The Punjab government is set to join Pradhan Mantri Fasal Bima Yojana (PMFBY) from the next crop year (2023-24). What prompted the state government, which hasn’t adopted the scheme launched in 2016, to change its stance is large-scale damage to crops in the last two seasons due to adverse weather conditions and past attack.
The agrarian state had steadfastly refused to join the scheme, citing assured irrigation of the state’s agriculture fields.
Punjab’s move comes after several states such as Telangana, Bihar, Jharkhand and Gujarat, which had dropped out of the crop insurance scheme citing the high cost of premium, have initiated discussion with the Centre to roll out PMFBY by next year.
Gurvinder Singh, Director, Department of Agriculture, Punjab said that in the last two years the state government has paid around Rs 1000 crore to the farmers as compensation because of damage to cotton crop from pink bollworm pests and unseasonal rains.
We are currently working out the modalities for joining the crop insurance scheme,” Singh told FE. He said that through joining the scheme, the financial burden for providing compensation to the farmers could be reduced.
Under the heavily-subsidised PMFBY, the premium to be paid by farmers is fixed at just 1.5% of the sum insured for rabi crops and 2% for kharif crops, while it is 5% for cash crops. The balance premium is equally shared among the Centre and states and in the case of the northeastern states, the premium is split between the Centre and states in a 9:1 ratio.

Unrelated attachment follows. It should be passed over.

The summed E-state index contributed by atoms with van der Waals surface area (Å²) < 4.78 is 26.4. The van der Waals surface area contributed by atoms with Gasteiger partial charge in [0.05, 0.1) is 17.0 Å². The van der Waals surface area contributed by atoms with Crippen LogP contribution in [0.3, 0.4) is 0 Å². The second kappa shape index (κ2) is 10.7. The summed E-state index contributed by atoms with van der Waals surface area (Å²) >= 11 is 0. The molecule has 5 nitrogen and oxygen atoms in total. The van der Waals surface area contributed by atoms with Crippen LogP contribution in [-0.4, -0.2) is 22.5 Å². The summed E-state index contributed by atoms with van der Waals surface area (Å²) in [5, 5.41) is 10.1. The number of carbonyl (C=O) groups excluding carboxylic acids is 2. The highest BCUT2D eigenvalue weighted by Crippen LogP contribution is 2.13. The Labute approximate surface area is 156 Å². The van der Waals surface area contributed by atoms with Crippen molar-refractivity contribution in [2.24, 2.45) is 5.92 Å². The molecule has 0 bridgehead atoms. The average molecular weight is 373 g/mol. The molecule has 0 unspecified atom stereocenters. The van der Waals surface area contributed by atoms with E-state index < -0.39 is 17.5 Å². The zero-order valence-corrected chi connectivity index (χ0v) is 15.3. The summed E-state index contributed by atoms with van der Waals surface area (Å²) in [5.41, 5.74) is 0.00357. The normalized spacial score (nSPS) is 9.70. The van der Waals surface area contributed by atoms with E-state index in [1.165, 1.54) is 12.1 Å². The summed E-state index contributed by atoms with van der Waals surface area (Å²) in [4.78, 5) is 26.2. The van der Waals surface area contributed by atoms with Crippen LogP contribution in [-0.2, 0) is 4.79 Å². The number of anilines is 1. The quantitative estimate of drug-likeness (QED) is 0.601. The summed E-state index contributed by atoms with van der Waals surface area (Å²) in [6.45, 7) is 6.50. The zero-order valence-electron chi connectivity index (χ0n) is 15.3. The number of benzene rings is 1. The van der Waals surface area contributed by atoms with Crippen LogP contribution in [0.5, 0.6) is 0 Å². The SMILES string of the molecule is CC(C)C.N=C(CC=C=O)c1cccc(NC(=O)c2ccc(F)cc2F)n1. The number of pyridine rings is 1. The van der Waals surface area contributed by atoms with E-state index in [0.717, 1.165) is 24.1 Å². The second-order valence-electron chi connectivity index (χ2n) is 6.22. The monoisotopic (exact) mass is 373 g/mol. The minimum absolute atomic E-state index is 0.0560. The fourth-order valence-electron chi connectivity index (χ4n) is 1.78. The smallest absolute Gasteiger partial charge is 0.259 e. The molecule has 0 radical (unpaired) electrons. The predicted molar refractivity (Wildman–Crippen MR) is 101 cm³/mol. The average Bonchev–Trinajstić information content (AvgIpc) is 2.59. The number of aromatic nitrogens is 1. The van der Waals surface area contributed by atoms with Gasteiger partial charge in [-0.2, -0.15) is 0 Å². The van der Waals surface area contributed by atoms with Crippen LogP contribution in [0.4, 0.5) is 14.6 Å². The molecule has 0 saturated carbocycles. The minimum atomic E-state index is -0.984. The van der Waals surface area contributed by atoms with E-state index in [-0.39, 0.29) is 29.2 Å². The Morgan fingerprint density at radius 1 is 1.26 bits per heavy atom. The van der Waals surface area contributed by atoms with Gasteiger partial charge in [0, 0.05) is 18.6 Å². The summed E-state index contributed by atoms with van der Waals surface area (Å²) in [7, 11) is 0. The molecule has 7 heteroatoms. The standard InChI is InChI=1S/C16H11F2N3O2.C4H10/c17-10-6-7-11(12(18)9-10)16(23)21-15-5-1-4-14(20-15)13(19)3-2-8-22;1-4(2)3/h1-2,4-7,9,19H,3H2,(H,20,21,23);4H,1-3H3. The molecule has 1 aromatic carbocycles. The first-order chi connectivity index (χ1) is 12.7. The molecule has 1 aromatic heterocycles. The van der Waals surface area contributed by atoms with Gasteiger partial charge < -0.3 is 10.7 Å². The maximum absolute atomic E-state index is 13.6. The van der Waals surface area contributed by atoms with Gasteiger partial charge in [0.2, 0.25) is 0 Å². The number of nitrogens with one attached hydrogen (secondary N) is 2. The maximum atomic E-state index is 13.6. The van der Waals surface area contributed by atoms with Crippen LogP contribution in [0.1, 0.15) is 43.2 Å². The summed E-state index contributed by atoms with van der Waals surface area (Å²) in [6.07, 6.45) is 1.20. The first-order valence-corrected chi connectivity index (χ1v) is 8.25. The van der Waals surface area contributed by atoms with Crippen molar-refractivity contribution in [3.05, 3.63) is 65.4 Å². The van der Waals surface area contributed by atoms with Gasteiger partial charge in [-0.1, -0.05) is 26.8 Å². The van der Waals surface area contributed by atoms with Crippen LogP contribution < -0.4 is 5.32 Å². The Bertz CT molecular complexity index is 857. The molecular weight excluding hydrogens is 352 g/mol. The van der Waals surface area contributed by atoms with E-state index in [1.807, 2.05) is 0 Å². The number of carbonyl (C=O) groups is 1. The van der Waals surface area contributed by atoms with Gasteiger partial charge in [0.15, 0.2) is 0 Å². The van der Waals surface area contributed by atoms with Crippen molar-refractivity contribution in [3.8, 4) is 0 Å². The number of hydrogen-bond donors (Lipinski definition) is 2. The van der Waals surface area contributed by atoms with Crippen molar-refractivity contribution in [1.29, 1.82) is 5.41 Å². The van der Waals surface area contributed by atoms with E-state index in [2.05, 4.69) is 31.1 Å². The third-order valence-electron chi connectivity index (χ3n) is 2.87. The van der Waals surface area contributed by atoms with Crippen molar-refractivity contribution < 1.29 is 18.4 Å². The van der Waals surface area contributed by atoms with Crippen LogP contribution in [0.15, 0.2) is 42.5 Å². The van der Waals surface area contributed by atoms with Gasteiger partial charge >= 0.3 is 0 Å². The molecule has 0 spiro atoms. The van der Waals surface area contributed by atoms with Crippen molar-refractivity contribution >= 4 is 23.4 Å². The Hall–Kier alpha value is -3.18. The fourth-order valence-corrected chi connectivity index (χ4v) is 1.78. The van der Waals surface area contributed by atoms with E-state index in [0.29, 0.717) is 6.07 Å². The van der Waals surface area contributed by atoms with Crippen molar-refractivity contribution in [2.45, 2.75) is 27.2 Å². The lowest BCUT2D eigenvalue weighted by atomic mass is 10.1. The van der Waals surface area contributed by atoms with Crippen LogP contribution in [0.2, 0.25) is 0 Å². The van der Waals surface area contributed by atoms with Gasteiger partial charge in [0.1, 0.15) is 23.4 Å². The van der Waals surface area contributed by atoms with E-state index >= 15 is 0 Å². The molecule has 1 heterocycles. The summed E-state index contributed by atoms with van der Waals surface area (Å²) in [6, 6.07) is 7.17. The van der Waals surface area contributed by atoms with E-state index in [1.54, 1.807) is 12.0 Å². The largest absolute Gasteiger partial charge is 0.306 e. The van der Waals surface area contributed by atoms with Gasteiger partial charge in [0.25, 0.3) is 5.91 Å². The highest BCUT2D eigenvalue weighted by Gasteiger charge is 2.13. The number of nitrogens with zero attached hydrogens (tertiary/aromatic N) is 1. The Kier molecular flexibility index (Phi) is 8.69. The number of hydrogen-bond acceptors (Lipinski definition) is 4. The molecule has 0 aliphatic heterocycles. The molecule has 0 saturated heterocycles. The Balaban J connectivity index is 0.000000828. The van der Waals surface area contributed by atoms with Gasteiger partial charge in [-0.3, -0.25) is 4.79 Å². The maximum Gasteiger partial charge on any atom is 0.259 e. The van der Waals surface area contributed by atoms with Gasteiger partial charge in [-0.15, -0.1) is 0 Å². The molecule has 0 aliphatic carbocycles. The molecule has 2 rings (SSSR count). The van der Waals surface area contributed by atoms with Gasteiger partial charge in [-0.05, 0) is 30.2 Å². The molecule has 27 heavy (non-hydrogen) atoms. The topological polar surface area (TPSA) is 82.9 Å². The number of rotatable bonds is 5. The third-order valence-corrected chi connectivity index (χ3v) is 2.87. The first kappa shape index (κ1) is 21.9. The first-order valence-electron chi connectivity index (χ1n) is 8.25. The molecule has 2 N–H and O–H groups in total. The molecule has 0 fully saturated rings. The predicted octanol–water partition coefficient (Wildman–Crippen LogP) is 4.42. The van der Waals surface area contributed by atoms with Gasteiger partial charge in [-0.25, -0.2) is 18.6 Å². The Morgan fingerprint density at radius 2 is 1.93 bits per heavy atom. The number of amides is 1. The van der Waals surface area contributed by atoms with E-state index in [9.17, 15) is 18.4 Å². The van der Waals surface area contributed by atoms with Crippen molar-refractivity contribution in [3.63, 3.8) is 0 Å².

In July, the Andhra Pradesh government announced its decision to re-join the PMFBY, effective kharif 2022, after the Centre agreed to the state government’s proposal of universalising the scheme for all the farmers.
In February 2020, the government made the PMFBY voluntary for farmers; previously, it was mandatory for farmers to take insurance cover under the scheme. The scheme is currently being implemented in 21 states/Union territories.
A delay by the Telangana government in releasing its share of premium under the PMFBY, in 2018-19 and 2019-20, led to the Centre stopping the release of its component of a matching sum, thus leading to delay in claim settlement for the farmers. Subsequently, the Telangana government stopped implementing the PMFBY from the 2020 kharif season.
Meanwhile, the government is considering a slew of proposals to revamp PMFBY by next year, following a sharp drop in claims to premium ratio, rise in premium rates pushing subsidy liability of the government. Sources said consultations with all the stakeholders are currently in progress and the revamped PMFBY will help widen the crop insurance cover for farmers.
Among the likely changes are a higher claim-premium cap of 130% from 110% now – a move aimed at infusing fresh life into the scheme.
According to an analysis by a working group set up by the agriculture ministry, since 2016, PMFBY premium has increased by more than six-fold, which has led to an increase in subsidy liability of the government.